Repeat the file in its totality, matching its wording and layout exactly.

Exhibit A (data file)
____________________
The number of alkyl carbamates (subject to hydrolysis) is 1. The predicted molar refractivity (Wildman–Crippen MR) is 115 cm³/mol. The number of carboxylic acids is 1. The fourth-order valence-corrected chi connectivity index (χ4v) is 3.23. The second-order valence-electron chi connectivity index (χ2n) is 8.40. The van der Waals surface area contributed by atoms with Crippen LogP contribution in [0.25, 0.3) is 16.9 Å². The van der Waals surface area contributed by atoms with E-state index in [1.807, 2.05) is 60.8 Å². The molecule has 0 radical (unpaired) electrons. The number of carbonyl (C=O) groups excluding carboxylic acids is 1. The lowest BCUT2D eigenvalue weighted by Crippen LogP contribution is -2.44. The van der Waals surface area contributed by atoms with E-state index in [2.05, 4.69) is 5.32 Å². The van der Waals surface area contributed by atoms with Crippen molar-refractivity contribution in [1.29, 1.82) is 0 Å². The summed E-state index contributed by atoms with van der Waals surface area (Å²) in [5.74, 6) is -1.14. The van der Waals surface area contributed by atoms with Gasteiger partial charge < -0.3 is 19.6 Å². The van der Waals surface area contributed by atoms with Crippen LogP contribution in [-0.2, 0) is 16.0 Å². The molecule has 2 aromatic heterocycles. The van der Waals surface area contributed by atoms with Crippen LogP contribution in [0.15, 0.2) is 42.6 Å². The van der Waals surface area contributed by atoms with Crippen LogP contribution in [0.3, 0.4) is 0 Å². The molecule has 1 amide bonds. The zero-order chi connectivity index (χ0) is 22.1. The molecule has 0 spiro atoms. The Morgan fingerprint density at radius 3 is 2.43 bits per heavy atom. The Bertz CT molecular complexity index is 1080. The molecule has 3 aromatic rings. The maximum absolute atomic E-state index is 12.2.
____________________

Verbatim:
The number of alkyl carbamates (subject to hydrolysis) is 1. The predicted molar refractivity (Wildman–Crippen MR) is 115 cm³/mol. The number of carboxylic acids is 1. The fourth-order valence-corrected chi connectivity index (χ4v) is 3.23. The second-order valence-electron chi connectivity index (χ2n) is 8.40. The van der Waals surface area contributed by atoms with Crippen LogP contribution in [0.25, 0.3) is 16.9 Å². The van der Waals surface area contributed by atoms with E-state index in [1.807, 2.05) is 60.8 Å². The molecule has 0 radical (unpaired) electrons. The number of carbonyl (C=O) groups excluding carboxylic acids is 1. The lowest BCUT2D eigenvalue weighted by Crippen LogP contribution is -2.44. The van der Waals surface area contributed by atoms with E-state index in [2.05, 4.69) is 5.32 Å². The van der Waals surface area contributed by atoms with Crippen molar-refractivity contribution in [1.29, 1.82) is 0 Å². The summed E-state index contributed by atoms with van der Waals surface area (Å²) in [5.74, 6) is -1.14. The van der Waals surface area contributed by atoms with Gasteiger partial charge < -0.3 is 19.6 Å². The van der Waals surface area contributed by atoms with Crippen LogP contribution in [-0.2, 0) is 16.0 Å². The molecule has 2 aromatic heterocycles. The van der Waals surface area contributed by atoms with Crippen LogP contribution in [0.15, 0.2) is 42.6 Å². The van der Waals surface area contributed by atoms with Crippen LogP contribution in [0.3, 0.4) is 0 Å². The molecule has 1 amide bonds. The zero-order chi connectivity index (χ0) is 22.1. The molecule has 0 spiro atoms. The Morgan fingerprint density at radius 3 is 2.43 bits per heavy atom. The Bertz CT molecular complexity index is 1080. The molecule has 3 aromatic rings. The maximum absolute atomic E-state index is 12.2.